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Cisco Sounds Sour Bellwether Note But Says 'We Are Talking Ouselves into This Slowdown'

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Cisco Sounds Sour Bellwether Note But Says 'We Are Talking Ouselves into This Slowdown'

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Coming off what turned out to be a relatively strong December quarter, when it met its forecasts on the nose, Cisco is projecting a growth rate of only 10% for the “next few months,” disappointing Wall Street, which was hoping for a more buoyant projection of 13%-17%.

Cisco said setting guidance was a “challenging” exercise and used its slacken-off 10% growth rate in January, lower than November or December – the first time it missed its internal forecasts “in a long time,” it said – as well as what it's hearing from customers as a model for the immediate future, calling such an extrapolation "prudent." For the year, it said it expected to be at the low end of 13%-16% year-over-year growth.

It was Europe, where its crystal gazing was off, not the U.S. that rang its warning bell. By geography, Cisco saw growth of 24% in emerging markets, a trend it expects to increase to maybe 30%, 23% in Asia-Pacific, 12% in the U.S. and 8% in Europe. The public sector in Europe dropped 6%, Cisco said.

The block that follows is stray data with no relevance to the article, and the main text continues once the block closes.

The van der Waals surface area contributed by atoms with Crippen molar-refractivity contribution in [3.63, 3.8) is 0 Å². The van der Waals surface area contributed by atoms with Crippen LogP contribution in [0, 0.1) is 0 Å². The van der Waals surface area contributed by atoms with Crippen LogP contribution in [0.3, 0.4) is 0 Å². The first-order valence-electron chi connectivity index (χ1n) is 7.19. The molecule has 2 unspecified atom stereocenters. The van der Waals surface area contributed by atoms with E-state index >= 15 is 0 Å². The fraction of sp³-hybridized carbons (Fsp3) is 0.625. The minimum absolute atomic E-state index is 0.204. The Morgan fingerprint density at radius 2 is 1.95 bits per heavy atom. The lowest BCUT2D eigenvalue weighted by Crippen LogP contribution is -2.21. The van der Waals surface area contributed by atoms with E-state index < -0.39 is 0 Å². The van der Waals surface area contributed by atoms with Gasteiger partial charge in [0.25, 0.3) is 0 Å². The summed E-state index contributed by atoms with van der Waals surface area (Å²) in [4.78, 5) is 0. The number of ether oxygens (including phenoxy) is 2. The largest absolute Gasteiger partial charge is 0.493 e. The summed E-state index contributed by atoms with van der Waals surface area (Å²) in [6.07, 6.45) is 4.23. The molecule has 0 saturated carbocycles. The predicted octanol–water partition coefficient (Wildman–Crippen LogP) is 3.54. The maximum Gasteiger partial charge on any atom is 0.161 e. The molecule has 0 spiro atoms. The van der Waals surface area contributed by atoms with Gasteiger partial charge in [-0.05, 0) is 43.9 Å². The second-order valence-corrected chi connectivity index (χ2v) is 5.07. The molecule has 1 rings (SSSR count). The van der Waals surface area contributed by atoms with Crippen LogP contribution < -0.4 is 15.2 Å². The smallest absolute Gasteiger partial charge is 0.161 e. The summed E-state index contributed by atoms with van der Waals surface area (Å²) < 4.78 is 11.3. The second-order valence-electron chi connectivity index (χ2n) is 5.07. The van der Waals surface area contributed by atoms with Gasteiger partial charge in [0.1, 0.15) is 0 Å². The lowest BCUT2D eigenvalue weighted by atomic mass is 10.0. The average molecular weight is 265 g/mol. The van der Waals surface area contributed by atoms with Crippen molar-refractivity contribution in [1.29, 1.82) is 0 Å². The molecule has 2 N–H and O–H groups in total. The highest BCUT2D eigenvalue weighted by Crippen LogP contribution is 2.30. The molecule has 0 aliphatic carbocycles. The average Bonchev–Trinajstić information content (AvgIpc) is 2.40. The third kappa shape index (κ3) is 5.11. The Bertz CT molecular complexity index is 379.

Cisco took on new meaning as a significant economic indicator after CEO John Chambers tumbled the market three months ago by warning that the difficulties that financial institutions, automotive industry and retail were having weren’t isolated and were having a negative impact on companion businesses like technology.

The company closed the December quarter with earnings of $2.1 billion, or 33 cents a share, up 6%, on revenues, up 16.5%, of $9.8 billion, better by a shade than it expected. It realized a gross margin of 65.5%.

Chambers described the economy as a “relatively short-term challenge” and reminded people that 10% growth was still pretty good. He is unsure if the softening will last "one, two or three quarters," but thinks "we are talking ourselves into this slowdown."

He believes Cisco will come out of any downturn stronger than it is. He thinks it has a leadership position in the Web 2.0 transition, which he expects to transform business models as a "speed unseen before."

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